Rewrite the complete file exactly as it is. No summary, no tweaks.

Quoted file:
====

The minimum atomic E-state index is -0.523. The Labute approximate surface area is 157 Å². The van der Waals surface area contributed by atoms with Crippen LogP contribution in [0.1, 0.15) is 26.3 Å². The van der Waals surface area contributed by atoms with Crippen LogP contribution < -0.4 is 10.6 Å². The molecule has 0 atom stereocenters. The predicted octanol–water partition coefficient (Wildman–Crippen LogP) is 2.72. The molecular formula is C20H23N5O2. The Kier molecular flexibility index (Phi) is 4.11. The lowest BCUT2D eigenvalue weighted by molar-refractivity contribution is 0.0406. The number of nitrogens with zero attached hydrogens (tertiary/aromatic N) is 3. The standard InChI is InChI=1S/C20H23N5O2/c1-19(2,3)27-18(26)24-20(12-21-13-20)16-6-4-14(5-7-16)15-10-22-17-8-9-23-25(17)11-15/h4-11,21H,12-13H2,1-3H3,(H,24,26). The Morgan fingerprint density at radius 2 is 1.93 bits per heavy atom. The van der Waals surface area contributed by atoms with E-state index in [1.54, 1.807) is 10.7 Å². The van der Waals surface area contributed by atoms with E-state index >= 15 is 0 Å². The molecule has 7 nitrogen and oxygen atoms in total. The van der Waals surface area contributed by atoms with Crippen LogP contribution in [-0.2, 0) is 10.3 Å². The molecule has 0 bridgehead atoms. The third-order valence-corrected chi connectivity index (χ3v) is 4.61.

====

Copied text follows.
The minimum atomic E-state index is -0.523. The Labute approximate surface area is 157 Å². The van der Waals surface area contributed by atoms with Crippen LogP contribution in [0.1, 0.15) is 26.3 Å². The van der Waals surface area contributed by atoms with Crippen LogP contribution < -0.4 is 10.6 Å². The molecule has 0 atom stereocenters. The predicted octanol–water partition coefficient (Wildman–Crippen LogP) is 2.72. The molecular formula is C20H23N5O2. The Kier molecular flexibility index (Phi) is 4.11. The lowest BCUT2D eigenvalue weighted by molar-refractivity contribution is 0.0406. The number of nitrogens with zero attached hydrogens (tertiary/aromatic N) is 3. The standard InChI is InChI=1S/C20H23N5O2/c1-19(2,3)27-18(26)24-20(12-21-13-20)16-6-4-14(5-7-16)15-10-22-17-8-9-23-25(17)11-15/h4-11,21H,12-13H2,1-3H3,(H,24,26). The Morgan fingerprint density at radius 2 is 1.93 bits per heavy atom. The van der Waals surface area contributed by atoms with E-state index in [1.54, 1.807) is 10.7 Å². The van der Waals surface area contributed by atoms with E-state index >= 15 is 0 Å². The molecule has 7 nitrogen and oxygen atoms in total. The van der Waals surface area contributed by atoms with Crippen LogP contribution in [-0.2, 0) is 10.3 Å². The molecule has 0 bridgehead atoms. The third-order valence-corrected chi connectivity index (χ3v) is 4.61.